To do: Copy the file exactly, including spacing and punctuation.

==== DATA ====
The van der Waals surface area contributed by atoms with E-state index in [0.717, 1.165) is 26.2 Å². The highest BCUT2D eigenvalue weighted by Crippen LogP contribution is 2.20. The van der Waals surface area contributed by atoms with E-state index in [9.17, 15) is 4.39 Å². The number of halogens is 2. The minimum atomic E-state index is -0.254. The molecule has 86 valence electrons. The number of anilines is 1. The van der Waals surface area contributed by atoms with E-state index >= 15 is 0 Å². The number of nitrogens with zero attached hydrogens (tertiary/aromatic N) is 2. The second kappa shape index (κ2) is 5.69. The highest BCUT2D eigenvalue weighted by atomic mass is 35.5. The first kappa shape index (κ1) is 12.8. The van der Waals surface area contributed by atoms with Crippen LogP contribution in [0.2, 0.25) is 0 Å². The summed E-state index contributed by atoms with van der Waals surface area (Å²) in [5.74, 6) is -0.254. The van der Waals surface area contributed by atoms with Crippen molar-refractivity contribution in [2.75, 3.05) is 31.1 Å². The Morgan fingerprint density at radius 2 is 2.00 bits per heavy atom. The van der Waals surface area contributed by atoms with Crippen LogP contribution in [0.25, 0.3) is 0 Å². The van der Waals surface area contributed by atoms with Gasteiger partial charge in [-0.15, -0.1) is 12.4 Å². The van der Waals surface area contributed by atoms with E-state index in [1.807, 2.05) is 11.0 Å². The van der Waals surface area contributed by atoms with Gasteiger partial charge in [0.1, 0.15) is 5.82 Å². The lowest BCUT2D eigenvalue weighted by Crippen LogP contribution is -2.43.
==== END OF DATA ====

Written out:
The van der Waals surface area contributed by atoms with E-state index in [0.717, 1.165) is 26.2 Å². The highest BCUT2D eigenvalue weighted by Crippen LogP contribution is 2.20. The van der Waals surface area contributed by atoms with E-state index in [9.17, 15) is 4.39 Å². The number of halogens is 2. The minimum atomic E-state index is -0.254. The molecule has 86 valence electrons. The number of anilines is 1. The van der Waals surface area contributed by atoms with E-state index >= 15 is 0 Å². The number of nitrogens with zero attached hydrogens (tertiary/aromatic N) is 2. The second kappa shape index (κ2) is 5.69. The highest BCUT2D eigenvalue weighted by atomic mass is 35.5. The first kappa shape index (κ1) is 12.8. The van der Waals surface area contributed by atoms with Crippen LogP contribution in [0.2, 0.25) is 0 Å². The summed E-state index contributed by atoms with van der Waals surface area (Å²) in [5.74, 6) is -0.254. The van der Waals surface area contributed by atoms with Crippen molar-refractivity contribution in [2.75, 3.05) is 31.1 Å². The Morgan fingerprint density at radius 2 is 2.00 bits per heavy atom. The van der Waals surface area contributed by atoms with Crippen LogP contribution in [0.25, 0.3) is 0 Å². The van der Waals surface area contributed by atoms with Gasteiger partial charge in [-0.15, -0.1) is 12.4 Å². The van der Waals surface area contributed by atoms with E-state index in [1.807, 2.05) is 11.0 Å². The van der Waals surface area contributed by atoms with Gasteiger partial charge in [0.1, 0.15) is 5.82 Å². The lowest BCUT2D eigenvalue weighted by Crippen LogP contribution is -2.43.